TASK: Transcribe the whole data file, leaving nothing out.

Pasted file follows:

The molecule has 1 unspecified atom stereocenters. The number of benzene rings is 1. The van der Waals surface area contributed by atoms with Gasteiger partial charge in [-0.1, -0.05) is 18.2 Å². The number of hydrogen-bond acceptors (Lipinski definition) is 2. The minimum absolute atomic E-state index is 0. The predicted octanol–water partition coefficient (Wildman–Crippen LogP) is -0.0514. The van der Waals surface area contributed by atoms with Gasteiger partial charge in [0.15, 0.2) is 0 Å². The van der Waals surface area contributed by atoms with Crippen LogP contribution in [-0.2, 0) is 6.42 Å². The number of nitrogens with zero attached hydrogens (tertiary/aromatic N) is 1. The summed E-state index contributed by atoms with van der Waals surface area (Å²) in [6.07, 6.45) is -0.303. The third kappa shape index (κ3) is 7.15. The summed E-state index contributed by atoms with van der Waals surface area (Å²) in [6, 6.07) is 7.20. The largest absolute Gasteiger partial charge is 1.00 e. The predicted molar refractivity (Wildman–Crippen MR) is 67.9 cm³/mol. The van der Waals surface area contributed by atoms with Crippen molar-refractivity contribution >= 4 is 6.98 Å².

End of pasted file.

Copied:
The molecule has 1 unspecified atom stereocenters. The number of benzene rings is 1. The van der Waals surface area contributed by atoms with Gasteiger partial charge in [-0.1, -0.05) is 18.2 Å². The number of hydrogen-bond acceptors (Lipinski definition) is 2. The minimum absolute atomic E-state index is 0. The predicted octanol–water partition coefficient (Wildman–Crippen LogP) is -0.0514. The van der Waals surface area contributed by atoms with Gasteiger partial charge in [0.15, 0.2) is 0 Å². The van der Waals surface area contributed by atoms with Crippen LogP contribution in [-0.2, 0) is 6.42 Å². The number of nitrogens with zero attached hydrogens (tertiary/aromatic N) is 1. The summed E-state index contributed by atoms with van der Waals surface area (Å²) in [6.07, 6.45) is -0.303. The third kappa shape index (κ3) is 7.15. The summed E-state index contributed by atoms with van der Waals surface area (Å²) in [6, 6.07) is 7.20. The largest absolute Gasteiger partial charge is 1.00 e. The predicted molar refractivity (Wildman–Crippen MR) is 67.9 cm³/mol. The van der Waals surface area contributed by atoms with Crippen molar-refractivity contribution >= 4 is 6.98 Å².